Tag Archive | adobe digital editions

How To Solve The Error “E_LIC_ALREADY_FULFILLED_BY_ANOTHER_USER”

This post is about how to solve the error: “Error getting license. License server communication problem: E_LIC_ALREADY_FULFILLED_BY_ANOTHER_USER”.

Reason For This Error

This error is related to Adobe’s DRM (digital rights management) for ebooks. If you’re getting this error, it means that your copy of Adobe Digital Editions has not been authorized with the correct Adobe ID.

This can happen a few different ways:

  • You originally downloaded the ebook on a different computer, and the computer you’re using now is authorized with a different Adobe ID or isn’t authorized at all.
  • You got the ebook illegally, either from a friend who emailed it to you, or through an illegal download.
  • You bought the book legally but have screwed up your authorizations through some other manner, like trying to use two different Adobe IDs.

What Is “Authorization” and “Adobe ID”?

Adobe’s DRM works by associating each ebook with your Adobe ID. The “Adobe ID” is simply a free account that you set up with Adobe. If you’ve ever used their forums or downloaded any of their software you probably already have one. You can sign up for an Adobe ID here.

If you’re going to be using ebooks that are protected with this DRM, you should first authorize Adobe Digital Editions with your Adobe ID. That will associate the ebook with your Adobe ID, and allow you to put the ebook on another computer or device later on. If you associate each computer/device with the same Adobe ID, you can then use that ebook on all of those devices.

If Adobe Digital Editions has been authorized with a different Adobe ID than the one which the ebook has been associated, then it won’t open on that computer or device.

How To Fix This Error

If you’re getting an error message that indicates that the licensing for the ebook is causing a problem, that means that you have authorized Adobe Digital Editions (or an app on your device) with the wrong Adobe ID. The only way to solve this is to authorize it with the correct Adobe ID.

How do you know what the correct Adobe ID is? Well, the best way to be certain is to only ever use one Adobe ID. That way, you won’t mix them up. If you’ve forgotten your username or password, use Adobe’s website to find them. If you’ve downloaded the ebook illegally, there is no way to know which Adobe ID is the correct one since the ebook came from some unknown person.

Once you’ve remembered which Adobe ID you’re supposed to be using, you need to de-authorize Adobe Digital Editions and then authorize with the correct Adobe ID.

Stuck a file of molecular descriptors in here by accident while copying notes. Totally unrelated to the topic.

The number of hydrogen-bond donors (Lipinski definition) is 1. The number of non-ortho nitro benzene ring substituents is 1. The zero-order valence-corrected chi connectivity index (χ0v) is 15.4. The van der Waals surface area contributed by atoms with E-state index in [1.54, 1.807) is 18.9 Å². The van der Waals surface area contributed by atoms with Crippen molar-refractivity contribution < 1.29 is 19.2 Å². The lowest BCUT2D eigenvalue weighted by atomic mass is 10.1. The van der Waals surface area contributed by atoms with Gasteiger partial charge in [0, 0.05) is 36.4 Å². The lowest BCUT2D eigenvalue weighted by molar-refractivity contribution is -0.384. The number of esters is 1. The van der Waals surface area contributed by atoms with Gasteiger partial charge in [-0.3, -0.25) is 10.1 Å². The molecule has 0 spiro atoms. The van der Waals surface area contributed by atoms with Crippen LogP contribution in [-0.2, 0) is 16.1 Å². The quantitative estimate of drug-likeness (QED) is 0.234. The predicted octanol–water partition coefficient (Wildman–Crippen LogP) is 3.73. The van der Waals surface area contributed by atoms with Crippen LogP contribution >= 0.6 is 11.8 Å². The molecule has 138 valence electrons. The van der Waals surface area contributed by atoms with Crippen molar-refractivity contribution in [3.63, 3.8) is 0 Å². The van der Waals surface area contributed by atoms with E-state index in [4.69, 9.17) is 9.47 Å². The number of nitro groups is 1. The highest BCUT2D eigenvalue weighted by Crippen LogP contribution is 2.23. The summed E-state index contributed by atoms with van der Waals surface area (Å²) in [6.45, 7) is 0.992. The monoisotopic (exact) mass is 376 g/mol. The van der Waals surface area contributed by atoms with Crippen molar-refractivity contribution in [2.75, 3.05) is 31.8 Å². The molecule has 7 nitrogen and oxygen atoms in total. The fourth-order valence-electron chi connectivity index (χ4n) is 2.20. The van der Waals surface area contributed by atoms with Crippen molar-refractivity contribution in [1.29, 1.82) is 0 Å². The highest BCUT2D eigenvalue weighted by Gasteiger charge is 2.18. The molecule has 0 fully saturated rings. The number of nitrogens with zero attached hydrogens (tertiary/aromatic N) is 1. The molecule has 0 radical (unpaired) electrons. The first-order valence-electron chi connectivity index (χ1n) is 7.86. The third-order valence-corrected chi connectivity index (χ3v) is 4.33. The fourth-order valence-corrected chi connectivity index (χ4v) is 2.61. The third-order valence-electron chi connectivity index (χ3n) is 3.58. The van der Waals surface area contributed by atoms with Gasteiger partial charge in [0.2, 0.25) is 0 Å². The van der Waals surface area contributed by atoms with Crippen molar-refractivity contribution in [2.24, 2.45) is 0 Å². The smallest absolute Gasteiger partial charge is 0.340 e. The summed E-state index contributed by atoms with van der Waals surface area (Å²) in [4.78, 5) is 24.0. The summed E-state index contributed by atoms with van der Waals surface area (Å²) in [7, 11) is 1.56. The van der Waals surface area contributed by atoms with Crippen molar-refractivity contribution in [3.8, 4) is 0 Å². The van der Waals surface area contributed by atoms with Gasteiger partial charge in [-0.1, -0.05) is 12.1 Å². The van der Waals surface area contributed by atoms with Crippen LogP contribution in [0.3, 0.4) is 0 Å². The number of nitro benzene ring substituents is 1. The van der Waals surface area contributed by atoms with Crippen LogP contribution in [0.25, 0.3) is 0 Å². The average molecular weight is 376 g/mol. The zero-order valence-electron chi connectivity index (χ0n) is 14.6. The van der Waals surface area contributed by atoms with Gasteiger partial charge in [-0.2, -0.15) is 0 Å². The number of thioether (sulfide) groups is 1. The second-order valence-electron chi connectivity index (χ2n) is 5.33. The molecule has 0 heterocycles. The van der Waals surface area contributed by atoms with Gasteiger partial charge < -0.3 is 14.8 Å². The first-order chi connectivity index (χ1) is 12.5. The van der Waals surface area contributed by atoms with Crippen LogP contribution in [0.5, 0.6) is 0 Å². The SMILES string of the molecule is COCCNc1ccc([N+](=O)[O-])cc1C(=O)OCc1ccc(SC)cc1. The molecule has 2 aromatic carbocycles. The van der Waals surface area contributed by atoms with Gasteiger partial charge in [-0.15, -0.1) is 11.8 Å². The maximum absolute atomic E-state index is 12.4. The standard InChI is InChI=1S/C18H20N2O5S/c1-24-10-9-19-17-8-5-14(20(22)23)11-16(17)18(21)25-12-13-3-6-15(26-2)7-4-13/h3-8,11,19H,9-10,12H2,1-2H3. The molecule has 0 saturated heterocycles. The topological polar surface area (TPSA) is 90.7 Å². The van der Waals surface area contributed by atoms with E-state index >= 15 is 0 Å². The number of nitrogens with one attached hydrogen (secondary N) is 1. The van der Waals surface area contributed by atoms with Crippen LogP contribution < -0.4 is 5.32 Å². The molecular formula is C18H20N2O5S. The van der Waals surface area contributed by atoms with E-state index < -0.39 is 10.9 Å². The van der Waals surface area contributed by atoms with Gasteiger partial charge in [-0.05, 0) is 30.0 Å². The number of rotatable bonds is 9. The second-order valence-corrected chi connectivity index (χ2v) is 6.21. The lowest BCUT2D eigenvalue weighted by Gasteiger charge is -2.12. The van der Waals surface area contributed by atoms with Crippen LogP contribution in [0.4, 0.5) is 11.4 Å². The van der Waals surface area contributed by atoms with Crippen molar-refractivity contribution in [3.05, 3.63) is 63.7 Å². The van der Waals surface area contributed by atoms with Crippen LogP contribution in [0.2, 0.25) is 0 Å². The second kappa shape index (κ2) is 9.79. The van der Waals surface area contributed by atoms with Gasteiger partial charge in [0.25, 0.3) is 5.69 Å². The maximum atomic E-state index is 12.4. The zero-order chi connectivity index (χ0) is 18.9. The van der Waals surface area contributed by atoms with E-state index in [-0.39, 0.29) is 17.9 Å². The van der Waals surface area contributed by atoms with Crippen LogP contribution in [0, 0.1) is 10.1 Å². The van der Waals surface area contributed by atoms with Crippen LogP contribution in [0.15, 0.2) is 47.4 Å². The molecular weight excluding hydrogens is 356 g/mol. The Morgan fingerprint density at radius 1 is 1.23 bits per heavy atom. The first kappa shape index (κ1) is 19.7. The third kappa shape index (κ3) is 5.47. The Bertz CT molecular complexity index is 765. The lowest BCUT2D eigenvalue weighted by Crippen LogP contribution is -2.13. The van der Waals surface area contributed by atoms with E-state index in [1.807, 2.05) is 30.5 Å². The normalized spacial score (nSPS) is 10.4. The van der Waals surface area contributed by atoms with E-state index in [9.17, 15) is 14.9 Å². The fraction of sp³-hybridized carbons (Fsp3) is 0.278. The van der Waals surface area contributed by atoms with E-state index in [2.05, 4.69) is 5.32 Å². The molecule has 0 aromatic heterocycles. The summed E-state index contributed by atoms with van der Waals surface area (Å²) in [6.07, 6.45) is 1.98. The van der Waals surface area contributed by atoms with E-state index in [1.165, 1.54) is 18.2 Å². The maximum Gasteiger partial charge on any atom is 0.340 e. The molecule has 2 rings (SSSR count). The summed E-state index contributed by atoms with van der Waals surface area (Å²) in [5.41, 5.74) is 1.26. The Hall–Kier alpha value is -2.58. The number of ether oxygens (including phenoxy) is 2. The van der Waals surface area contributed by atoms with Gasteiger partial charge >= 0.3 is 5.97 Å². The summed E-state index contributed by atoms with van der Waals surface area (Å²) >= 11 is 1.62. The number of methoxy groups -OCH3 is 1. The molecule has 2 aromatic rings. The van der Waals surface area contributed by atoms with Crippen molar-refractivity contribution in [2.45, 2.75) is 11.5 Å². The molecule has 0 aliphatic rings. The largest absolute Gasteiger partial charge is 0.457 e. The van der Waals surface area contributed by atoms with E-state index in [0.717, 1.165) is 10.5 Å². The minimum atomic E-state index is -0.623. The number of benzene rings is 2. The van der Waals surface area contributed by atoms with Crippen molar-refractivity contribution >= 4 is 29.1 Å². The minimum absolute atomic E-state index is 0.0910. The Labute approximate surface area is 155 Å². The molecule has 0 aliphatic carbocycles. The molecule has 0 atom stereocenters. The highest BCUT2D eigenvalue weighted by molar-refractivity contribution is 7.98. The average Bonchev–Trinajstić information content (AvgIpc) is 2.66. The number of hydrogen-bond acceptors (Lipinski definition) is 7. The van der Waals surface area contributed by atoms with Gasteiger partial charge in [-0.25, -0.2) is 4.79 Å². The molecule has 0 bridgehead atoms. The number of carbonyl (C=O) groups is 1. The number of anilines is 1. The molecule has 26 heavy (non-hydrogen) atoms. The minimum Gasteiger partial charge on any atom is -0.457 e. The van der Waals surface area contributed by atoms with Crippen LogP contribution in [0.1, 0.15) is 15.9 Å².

How To De-Authorize Adobe Digital Editions

1. Open Adobe Digital Editions

2. On your keyboard, simultaneously press the Ctrl, Shift, and D buttons (if on Windows) or the Cmd, Shift, and D buttons (if on a Mac)

3. Click the “Deauthorize” button

How to Authorize Adobe Digital Editions

1. Open Adobe Digital Editions

2. Adobe Digital Editions will behave as if you’ve just installed it, and will prompt you to enter your login information for your Adobe ID. Use the Adobe ID account information that you want to use to authorize Adobe Digital Editions.

Advertisements

How To Open .acsm Files

ACSM files (files that end with .acsm) often cause confusion for those who are unfamiliar with them. This post will tell you what you need to do to open them.

Basic Information

  • ASCM files are part of Adobe’s eBook DRM.
  • ACSM files are not supposed to be the full eBook. They are small files that manage the download of the eBook.
  • ACSM files are made to be opened with Adobe Digital Editions. This is a free program from Adobe that was created for their eBook DRM. Get it here.
  • To open an ACSM file, simply double-click it, and it should open in Adobe Digital Editions if you have that program installed.
  • Opening the ACSM file in Adobe Digital Editions will allow it to continue your eBook download. When it’s finished you’ll have a PDF or ePub file.

Advanced Information

Authorization

If you’re downloading an .acsm file, it’s probably an eBook with DRM, so you should also make sure that Adobe Digital Editions is properly authorized. I have a post that explains this process for you. Authorizing your copy of Adobe Digital Editions with an Adobe ID will allow you to use your eBook on more than one computer as well as your mobile devices that support Adobe’s DRM.

ACSM files on iOS, Android, or eReaders

Sometimes people will try to download a DRM-protected PDF or ePub directly to their iPhone/iPad/eReader/Android device. That won’t work because the .acsm file can’t be opened in any apps on those devices. The eBook must be downloaded to your computer first, through Adobe Digital Editions. There is no version of Adobe Digital Editions for iOS, Android, or eReaders. After you’ve downloaded the ebook to your computer, you can then transfer it to your device.

Convert .acsm to PDF?

Often when people are unfamiliar with .acsm files they think they should convert the file to a PDF. This is not possible, and it arises from the mistaken assumption that the .acsm file is the eBook and they’ve somehow downloaded a weird file type. If you have an .acsm file, the only thing you can do is open it with Adobe Digital Editions. That will continue the eBook download process, and once that’s finished, you’ll have your PDF/ePub file.